Even though I told myself I would try to do my classes Monday-Friday to free up my weekend, I ended up skipping class on Thursday. The weather became gloomy once more, and as a result, I just wanted to curl up and sleep. I actually missed being on my yoga mat, but not enough to go through a vinyasa class. I almost considered going to a restorative class that night, but I ended up staying in with my hubby instead. I went to class on Friday morning, and then Saturday morning, and I’m pretty certain that morning yoga is the best thing ever. I typically prefer morning classes, if they’ll fit into my schedule, and I notice that when I attend those, I feel energized for the remainder of my day. On Saturday I needed it; my dad and I organized a surprise dinner for my mom to celebrate her birthday and her retirement last week. It was great to see the family and spend time with them late into the evening just catching up (and they know all about my 40 Days challenge and are really supportive!).

I didn’t have quite the same level of energy during Week 2 that I carried in Week 1, but by the end of Week 2 I was happy that I had made it and hadn’t been tempted, despite bad weather and bad moods, to give up. Finally, I’ll leave you with an excerpt from page 13 of Baptiste’s 40 Days, which my instructor read at the end of my Saturday class. I like this particular anecdote about the simple (and maybe not so simple) ways in which we can manifest change in our lives by stepping out of our comfort zones.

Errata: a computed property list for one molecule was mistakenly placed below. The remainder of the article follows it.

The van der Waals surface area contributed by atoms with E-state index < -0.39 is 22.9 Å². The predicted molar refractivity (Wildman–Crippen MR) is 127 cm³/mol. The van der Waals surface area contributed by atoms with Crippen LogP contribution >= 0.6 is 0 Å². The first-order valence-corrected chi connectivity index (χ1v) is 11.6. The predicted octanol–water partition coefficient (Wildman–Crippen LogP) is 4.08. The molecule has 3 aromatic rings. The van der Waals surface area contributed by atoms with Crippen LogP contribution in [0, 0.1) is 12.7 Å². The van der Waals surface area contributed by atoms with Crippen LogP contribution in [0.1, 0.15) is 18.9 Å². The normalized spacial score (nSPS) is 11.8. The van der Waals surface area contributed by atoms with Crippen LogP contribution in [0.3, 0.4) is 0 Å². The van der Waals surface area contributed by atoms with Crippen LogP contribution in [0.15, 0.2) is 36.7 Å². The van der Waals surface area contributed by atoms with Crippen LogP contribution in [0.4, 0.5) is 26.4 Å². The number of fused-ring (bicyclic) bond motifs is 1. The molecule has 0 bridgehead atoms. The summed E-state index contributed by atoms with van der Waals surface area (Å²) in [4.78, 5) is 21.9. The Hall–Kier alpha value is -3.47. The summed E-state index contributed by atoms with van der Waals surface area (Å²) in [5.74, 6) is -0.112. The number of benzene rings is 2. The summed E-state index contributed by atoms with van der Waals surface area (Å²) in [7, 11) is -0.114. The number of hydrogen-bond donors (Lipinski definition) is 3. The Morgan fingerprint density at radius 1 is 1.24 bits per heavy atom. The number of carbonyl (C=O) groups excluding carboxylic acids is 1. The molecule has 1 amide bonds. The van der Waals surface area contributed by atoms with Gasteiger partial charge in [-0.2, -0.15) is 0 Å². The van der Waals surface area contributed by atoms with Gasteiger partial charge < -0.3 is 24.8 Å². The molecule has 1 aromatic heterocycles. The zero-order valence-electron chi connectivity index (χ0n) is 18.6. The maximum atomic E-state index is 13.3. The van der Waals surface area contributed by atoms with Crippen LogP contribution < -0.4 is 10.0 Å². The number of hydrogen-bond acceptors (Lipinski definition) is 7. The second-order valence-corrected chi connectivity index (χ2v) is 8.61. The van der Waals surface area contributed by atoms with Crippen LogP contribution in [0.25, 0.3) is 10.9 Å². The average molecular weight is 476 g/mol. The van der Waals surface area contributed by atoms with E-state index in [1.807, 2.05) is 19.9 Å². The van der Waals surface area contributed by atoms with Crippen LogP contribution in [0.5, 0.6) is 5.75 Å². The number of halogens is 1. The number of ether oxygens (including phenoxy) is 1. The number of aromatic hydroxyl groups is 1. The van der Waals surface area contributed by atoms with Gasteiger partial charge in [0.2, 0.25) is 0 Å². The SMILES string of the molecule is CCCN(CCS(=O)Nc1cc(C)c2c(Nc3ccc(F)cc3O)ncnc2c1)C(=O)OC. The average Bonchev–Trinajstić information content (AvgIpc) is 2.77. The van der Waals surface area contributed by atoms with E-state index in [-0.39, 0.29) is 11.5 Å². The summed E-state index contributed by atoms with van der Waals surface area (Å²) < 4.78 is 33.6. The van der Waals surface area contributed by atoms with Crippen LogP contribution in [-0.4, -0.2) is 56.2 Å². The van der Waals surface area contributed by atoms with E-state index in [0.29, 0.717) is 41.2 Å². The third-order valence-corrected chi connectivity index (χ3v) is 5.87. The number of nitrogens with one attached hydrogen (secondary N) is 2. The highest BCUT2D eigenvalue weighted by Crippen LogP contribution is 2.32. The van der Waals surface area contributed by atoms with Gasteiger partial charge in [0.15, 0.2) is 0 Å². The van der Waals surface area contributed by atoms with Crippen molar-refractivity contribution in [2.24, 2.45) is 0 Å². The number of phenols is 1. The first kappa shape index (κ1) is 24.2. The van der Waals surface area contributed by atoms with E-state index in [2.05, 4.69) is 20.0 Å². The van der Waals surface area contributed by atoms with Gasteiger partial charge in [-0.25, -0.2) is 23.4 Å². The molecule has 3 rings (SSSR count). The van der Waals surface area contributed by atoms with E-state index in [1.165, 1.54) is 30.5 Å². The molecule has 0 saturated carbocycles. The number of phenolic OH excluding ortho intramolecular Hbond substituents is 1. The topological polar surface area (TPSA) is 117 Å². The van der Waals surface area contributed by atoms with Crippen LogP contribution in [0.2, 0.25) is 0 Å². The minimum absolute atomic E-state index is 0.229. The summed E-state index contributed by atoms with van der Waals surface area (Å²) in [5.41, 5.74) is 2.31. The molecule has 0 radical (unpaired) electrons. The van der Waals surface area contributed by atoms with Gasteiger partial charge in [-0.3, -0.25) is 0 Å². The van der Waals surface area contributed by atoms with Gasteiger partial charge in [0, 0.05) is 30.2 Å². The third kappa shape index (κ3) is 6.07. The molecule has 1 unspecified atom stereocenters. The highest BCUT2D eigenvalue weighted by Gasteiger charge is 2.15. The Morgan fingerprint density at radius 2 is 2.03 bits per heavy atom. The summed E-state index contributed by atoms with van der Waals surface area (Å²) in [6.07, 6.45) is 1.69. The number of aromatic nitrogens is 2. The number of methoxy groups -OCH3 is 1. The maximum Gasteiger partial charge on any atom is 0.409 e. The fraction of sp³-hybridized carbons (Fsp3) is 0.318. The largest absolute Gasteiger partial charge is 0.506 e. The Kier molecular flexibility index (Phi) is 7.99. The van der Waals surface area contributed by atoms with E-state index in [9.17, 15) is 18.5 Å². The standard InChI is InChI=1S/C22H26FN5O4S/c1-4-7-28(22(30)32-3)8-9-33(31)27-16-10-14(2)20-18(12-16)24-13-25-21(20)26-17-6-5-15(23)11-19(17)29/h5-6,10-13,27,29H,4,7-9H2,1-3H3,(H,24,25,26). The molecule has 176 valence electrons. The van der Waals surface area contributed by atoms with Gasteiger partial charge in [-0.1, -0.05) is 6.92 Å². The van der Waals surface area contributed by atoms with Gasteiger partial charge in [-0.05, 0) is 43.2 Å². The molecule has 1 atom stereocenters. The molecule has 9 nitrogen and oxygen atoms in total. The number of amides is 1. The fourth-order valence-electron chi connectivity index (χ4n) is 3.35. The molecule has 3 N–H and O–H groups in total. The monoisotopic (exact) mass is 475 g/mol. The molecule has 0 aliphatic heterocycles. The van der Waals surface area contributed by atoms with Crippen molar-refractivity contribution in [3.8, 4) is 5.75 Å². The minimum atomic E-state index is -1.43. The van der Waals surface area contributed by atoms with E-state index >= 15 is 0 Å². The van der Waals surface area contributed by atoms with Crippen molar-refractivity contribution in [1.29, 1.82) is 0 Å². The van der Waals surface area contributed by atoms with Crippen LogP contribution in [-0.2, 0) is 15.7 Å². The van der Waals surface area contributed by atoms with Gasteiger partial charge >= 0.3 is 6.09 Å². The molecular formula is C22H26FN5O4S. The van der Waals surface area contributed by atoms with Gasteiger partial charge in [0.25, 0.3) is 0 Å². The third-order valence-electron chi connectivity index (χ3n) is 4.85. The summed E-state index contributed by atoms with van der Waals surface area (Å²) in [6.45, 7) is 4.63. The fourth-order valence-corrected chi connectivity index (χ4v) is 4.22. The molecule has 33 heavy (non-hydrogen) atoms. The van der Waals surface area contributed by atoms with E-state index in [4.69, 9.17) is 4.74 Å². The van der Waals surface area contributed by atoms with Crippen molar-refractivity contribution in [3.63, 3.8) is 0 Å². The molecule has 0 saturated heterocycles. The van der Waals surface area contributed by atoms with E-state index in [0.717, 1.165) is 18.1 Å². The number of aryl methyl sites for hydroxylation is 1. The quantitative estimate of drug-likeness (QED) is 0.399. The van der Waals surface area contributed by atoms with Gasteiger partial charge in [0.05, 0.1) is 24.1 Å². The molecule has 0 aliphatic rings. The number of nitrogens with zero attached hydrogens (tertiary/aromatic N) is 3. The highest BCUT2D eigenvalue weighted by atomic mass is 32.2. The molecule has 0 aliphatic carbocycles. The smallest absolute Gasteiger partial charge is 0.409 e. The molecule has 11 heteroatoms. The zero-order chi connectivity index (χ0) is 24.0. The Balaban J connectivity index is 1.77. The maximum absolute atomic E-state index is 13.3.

“We can convince ourselves that we need to keep our identities as we know them intact. We think we need the stuff, the money, the status, the security, the big house, the persona we’ve created. Psychologist Carl Jung spoke openly about his lifelong desire to go to Rome to study the great written works within the Vatican library. For many years, he would periodically make train reservations and then cancel them. Though he longed to read these great works, at the same time he was afraid because he feared he would see within the great spiritual writings and works of the wise men of old that his life’s work was all wrong. Jung was very honest about his conflicted feelings. It was as if a voice within him whispered, ‘What if I’ve built my whole life on sand? What will that say about my thought systems, my achievements, my identity?’ Unfortunately, Jung never was able to step out of his comfort zone to make the journey to Rome because he so feared seeing himself in this new light.

“At some level, we all have this conflict within us, and it scares us. We are afraid to let go, to face the groundlessness and uncertainty. Way down deep, we feel that if people saw us unmasked, the naked us, the authentic us, they would recoil in horror. We are terrified of ourselves, so we maintain the illusions, patch the leaks, and hide. We have become so very sophisticated at presenting our masks that we almost fool ourselves, but not quite. Many of us sense that something is wrong and that deep change is needed—a brave unveiling of who we are at our core. But we doubt ourselves and our worth, so, like Jung, at some level we cling to what [we] already know and accept as reality. We veer away from taking that journey inward and therefore out of our comfort zone, not realizing that the way out is in.

“Once we’ve gone inward, we can then step out beyond our comfort zone and find the courage to flow from our hearts. Going out on the ledge, we have no choice but to be real. When you are standing directly in the face of the unknown, all the rest of the phony stuff doesn’t matter. In moments of great fear, everything else just falls away and there is nothing but you, your heartbeat, and your breath. Those are the moments of pure truth, when you are cornered into simply being.

“We cannot transform without leaving our comfort zone; there is no secret passage around this basic law. You must face your fears, abide in unconditional openness, and cut through all your tendencies to hold on.”